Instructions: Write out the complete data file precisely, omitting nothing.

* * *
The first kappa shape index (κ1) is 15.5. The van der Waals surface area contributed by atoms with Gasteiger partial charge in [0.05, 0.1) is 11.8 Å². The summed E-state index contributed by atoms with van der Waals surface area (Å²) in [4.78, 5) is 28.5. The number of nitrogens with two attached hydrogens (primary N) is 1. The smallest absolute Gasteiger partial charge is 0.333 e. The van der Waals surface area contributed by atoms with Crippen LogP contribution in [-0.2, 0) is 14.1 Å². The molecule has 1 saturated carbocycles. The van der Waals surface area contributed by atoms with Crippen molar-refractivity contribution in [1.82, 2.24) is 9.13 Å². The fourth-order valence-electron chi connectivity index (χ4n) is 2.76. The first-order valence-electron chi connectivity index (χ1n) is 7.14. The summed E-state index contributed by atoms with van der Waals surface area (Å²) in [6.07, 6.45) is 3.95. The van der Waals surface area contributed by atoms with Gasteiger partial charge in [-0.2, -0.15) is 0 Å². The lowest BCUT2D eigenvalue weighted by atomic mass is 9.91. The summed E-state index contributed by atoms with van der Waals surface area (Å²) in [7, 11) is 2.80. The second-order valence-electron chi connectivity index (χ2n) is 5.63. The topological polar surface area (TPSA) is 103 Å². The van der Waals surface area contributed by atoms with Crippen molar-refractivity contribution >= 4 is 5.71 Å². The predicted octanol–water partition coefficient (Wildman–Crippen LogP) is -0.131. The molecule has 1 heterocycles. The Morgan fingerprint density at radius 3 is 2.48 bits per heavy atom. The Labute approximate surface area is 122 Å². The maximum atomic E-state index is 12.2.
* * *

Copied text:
The first kappa shape index (κ1) is 15.5. The van der Waals surface area contributed by atoms with Gasteiger partial charge in [0.05, 0.1) is 11.8 Å². The summed E-state index contributed by atoms with van der Waals surface area (Å²) in [4.78, 5) is 28.5. The number of nitrogens with two attached hydrogens (primary N) is 1. The smallest absolute Gasteiger partial charge is 0.333 e. The van der Waals surface area contributed by atoms with Crippen LogP contribution in [-0.2, 0) is 14.1 Å². The molecule has 1 saturated carbocycles. The van der Waals surface area contributed by atoms with Crippen molar-refractivity contribution in [1.82, 2.24) is 9.13 Å². The fourth-order valence-electron chi connectivity index (χ4n) is 2.76. The first-order valence-electron chi connectivity index (χ1n) is 7.14. The summed E-state index contributed by atoms with van der Waals surface area (Å²) in [6.07, 6.45) is 3.95. The van der Waals surface area contributed by atoms with Gasteiger partial charge in [-0.2, -0.15) is 0 Å². The lowest BCUT2D eigenvalue weighted by atomic mass is 9.91. The summed E-state index contributed by atoms with van der Waals surface area (Å²) in [7, 11) is 2.80. The second-order valence-electron chi connectivity index (χ2n) is 5.63. The topological polar surface area (TPSA) is 103 Å². The van der Waals surface area contributed by atoms with Crippen molar-refractivity contribution >= 4 is 5.71 Å². The predicted octanol–water partition coefficient (Wildman–Crippen LogP) is -0.131. The molecule has 1 heterocycles. The Morgan fingerprint density at radius 3 is 2.48 bits per heavy atom. The Labute approximate surface area is 122 Å². The maximum atomic E-state index is 12.2.